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Bird Baths

Birds need water to drink as well as food to eat. In many cases, a birdbath or pool can attract a greater variety of birds than any food.

Where you locate your bird bath is important. Some fast fliers, like swifts and swallows, dip into water while flying. They need a pool of water in open terrain. Woodland birds, like thrushes and towhees, are cautious about coming into the open, and prefer water close to vegetation in which they can take cover. Most birds that visit gardens prefer a water source between these extremes: far enough from vegetation to prevent a surprise attack yet close enough to offer refuge. These birds will perch in a nearby tree, then come to the water source after determining that conditions are safe.

The edges of the basin should slope gradually and should be at least 12 inches in diameter (the ideal diameter is 24 to 36 inches, which should encourage communal bathing, since any bath or pool under 18 inches across usually attracts only one bird at a time). By all means, avoid moving, shiny parts that can alarm birds.

The classic style bird bath is a basin on a pedestal that is about 3 feet high. Be sure that the basin is firmly anchored to the pedestal. Other birdbaths are designed to hang by chains from a balcony, eave or wall bracket. Some small ones attach to a window with suction cups. Others are simple dishes that you lay on the ground, windowsill or deck.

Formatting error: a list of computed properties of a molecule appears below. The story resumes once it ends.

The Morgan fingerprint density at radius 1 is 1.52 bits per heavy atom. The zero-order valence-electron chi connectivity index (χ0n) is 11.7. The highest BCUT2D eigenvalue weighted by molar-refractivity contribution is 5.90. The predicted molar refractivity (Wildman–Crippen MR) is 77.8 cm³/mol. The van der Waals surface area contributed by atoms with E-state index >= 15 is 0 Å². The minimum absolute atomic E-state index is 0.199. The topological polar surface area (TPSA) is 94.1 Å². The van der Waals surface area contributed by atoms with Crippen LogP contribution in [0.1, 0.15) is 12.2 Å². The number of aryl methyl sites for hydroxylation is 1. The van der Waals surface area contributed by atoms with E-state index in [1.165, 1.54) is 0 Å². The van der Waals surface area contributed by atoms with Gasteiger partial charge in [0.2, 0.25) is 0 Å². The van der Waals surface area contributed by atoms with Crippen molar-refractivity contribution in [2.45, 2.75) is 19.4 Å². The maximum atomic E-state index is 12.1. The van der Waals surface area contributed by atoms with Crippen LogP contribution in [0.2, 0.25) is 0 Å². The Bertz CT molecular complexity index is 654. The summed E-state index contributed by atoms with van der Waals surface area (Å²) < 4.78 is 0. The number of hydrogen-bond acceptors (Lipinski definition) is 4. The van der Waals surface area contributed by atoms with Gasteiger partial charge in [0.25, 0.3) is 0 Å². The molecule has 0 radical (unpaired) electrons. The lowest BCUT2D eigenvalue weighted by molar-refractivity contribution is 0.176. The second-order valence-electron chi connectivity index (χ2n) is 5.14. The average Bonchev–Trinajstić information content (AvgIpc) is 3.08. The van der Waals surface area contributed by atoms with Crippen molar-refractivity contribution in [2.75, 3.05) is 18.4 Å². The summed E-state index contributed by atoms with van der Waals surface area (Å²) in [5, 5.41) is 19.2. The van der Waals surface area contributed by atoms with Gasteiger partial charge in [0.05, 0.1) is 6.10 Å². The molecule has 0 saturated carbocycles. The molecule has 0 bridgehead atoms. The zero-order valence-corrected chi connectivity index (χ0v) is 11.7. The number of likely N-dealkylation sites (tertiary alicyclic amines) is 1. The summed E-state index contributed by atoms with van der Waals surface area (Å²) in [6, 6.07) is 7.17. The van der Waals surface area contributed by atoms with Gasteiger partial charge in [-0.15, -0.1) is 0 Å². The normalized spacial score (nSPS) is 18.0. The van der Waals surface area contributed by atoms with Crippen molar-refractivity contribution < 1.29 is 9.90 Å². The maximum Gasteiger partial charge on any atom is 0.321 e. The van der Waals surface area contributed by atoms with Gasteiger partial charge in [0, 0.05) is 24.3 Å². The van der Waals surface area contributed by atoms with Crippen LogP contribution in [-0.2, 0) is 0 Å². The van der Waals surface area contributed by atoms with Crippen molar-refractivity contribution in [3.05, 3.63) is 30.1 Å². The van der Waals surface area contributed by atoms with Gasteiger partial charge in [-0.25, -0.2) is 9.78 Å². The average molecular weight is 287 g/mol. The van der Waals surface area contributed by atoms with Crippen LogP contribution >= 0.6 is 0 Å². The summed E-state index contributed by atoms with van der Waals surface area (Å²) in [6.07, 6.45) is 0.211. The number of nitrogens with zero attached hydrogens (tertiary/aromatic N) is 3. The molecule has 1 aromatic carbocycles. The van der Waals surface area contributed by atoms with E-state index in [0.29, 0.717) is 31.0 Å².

If your birdbath is also a lawn ornament, be sure to choose the right material:

  • Avoid terra cotta or ceramic if you have cold winters. It tends to crack.
  • Concrete is more resistant to freezing and cracking than plain cement and the texture of concrete gives birds a good foothold.
  • Plastic and metal are lightweight, durable and unaffected by cold, but they must be textured to give the birds a firm grip; also, painted metal chips, flakes, and needs repainting.
  • Wood is difficult to clean and has a shorter useful life than other materials; however, birds really like wood and it can have a very appealing look.

Creating a small garden pool is another option. Set the basin of a concrete birdbath in the soil, or a plastic or fiberglass pool.

Since the sound of gently moving water is very attractive to birds, hang a dripping hose or a bucket with a hole in it above a birdbath. Mists and fine sprays also draw birds, and fountains and simple waterfalls are other decorative elements that birds like.

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